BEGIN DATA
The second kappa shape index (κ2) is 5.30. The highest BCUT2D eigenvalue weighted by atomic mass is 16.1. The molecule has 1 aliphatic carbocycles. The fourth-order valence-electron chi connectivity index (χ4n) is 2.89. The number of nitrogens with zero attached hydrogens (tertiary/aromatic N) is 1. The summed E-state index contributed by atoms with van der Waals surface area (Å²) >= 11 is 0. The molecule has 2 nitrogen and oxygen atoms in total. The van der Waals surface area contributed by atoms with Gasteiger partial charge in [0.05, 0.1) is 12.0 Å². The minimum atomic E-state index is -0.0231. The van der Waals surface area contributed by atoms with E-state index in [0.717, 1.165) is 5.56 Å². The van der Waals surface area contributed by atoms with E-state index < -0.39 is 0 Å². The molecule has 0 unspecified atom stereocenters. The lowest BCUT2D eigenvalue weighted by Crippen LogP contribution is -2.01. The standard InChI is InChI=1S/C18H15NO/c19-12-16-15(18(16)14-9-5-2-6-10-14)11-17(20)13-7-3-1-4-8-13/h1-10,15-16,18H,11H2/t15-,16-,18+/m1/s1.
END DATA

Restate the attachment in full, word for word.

The second kappa shape index (κ2) is 5.30. The highest BCUT2D eigenvalue weighted by atomic mass is 16.1. The molecule has 1 aliphatic carbocycles. The fourth-order valence-electron chi connectivity index (χ4n) is 2.89. The number of nitrogens with zero attached hydrogens (tertiary/aromatic N) is 1. The summed E-state index contributed by atoms with van der Waals surface area (Å²) >= 11 is 0. The molecule has 2 nitrogen and oxygen atoms in total. The van der Waals surface area contributed by atoms with Gasteiger partial charge in [0.05, 0.1) is 12.0 Å². The minimum atomic E-state index is -0.0231. The van der Waals surface area contributed by atoms with E-state index in [0.717, 1.165) is 5.56 Å². The van der Waals surface area contributed by atoms with E-state index < -0.39 is 0 Å². The molecule has 0 unspecified atom stereocenters. The lowest BCUT2D eigenvalue weighted by Crippen LogP contribution is -2.01. The standard InChI is InChI=1S/C18H15NO/c19-12-16-15(18(16)14-9-5-2-6-10-14)11-17(20)13-7-3-1-4-8-13/h1-10,15-16,18H,11H2/t15-,16-,18+/m1/s1.